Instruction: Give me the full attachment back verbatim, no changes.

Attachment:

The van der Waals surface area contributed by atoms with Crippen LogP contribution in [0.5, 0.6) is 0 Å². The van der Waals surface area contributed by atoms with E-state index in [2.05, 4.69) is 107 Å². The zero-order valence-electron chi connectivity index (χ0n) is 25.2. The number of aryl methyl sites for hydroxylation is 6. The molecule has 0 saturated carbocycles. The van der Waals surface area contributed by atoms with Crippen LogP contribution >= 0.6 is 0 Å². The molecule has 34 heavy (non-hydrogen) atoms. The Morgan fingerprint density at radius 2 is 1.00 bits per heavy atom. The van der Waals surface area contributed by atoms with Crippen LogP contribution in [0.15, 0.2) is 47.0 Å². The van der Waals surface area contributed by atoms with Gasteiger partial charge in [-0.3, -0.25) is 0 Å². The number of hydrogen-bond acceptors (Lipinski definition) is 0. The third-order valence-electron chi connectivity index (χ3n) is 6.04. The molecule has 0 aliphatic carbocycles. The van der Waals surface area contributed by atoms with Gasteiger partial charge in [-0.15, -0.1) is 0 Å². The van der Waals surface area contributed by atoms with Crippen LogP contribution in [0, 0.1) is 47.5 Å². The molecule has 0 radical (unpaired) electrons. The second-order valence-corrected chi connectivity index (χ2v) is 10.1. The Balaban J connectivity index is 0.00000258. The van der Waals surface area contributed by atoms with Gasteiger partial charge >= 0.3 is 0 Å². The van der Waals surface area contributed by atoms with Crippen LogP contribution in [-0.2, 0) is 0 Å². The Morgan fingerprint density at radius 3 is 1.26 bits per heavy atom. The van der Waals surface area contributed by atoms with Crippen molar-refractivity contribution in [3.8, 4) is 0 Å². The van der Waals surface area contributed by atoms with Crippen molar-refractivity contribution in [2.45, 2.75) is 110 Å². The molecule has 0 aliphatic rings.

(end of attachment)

The van der Waals surface area contributed by atoms with Crippen LogP contribution in [0.5, 0.6) is 0 Å². The van der Waals surface area contributed by atoms with E-state index in [2.05, 4.69) is 107 Å². The zero-order valence-electron chi connectivity index (χ0n) is 25.2. The number of aryl methyl sites for hydroxylation is 6. The molecule has 0 saturated carbocycles. The van der Waals surface area contributed by atoms with Crippen LogP contribution >= 0.6 is 0 Å². The molecule has 34 heavy (non-hydrogen) atoms. The Morgan fingerprint density at radius 2 is 1.00 bits per heavy atom. The van der Waals surface area contributed by atoms with Crippen LogP contribution in [0.15, 0.2) is 47.0 Å². The van der Waals surface area contributed by atoms with Gasteiger partial charge in [-0.3, -0.25) is 0 Å². The number of hydrogen-bond acceptors (Lipinski definition) is 0. The third-order valence-electron chi connectivity index (χ3n) is 6.04. The molecule has 0 aliphatic carbocycles. The van der Waals surface area contributed by atoms with Gasteiger partial charge in [-0.15, -0.1) is 0 Å². The van der Waals surface area contributed by atoms with Crippen LogP contribution in [0, 0.1) is 47.5 Å². The molecule has 0 radical (unpaired) electrons. The second-order valence-corrected chi connectivity index (χ2v) is 10.1. The Balaban J connectivity index is 0.00000258. The van der Waals surface area contributed by atoms with Gasteiger partial charge >= 0.3 is 0 Å². The van der Waals surface area contributed by atoms with Crippen LogP contribution in [-0.2, 0) is 0 Å². The Morgan fingerprint density at radius 3 is 1.26 bits per heavy atom. The van der Waals surface area contributed by atoms with Crippen molar-refractivity contribution in [3.8, 4) is 0 Å². The van der Waals surface area contributed by atoms with Crippen molar-refractivity contribution in [2.45, 2.75) is 110 Å². The molecule has 0 aliphatic rings.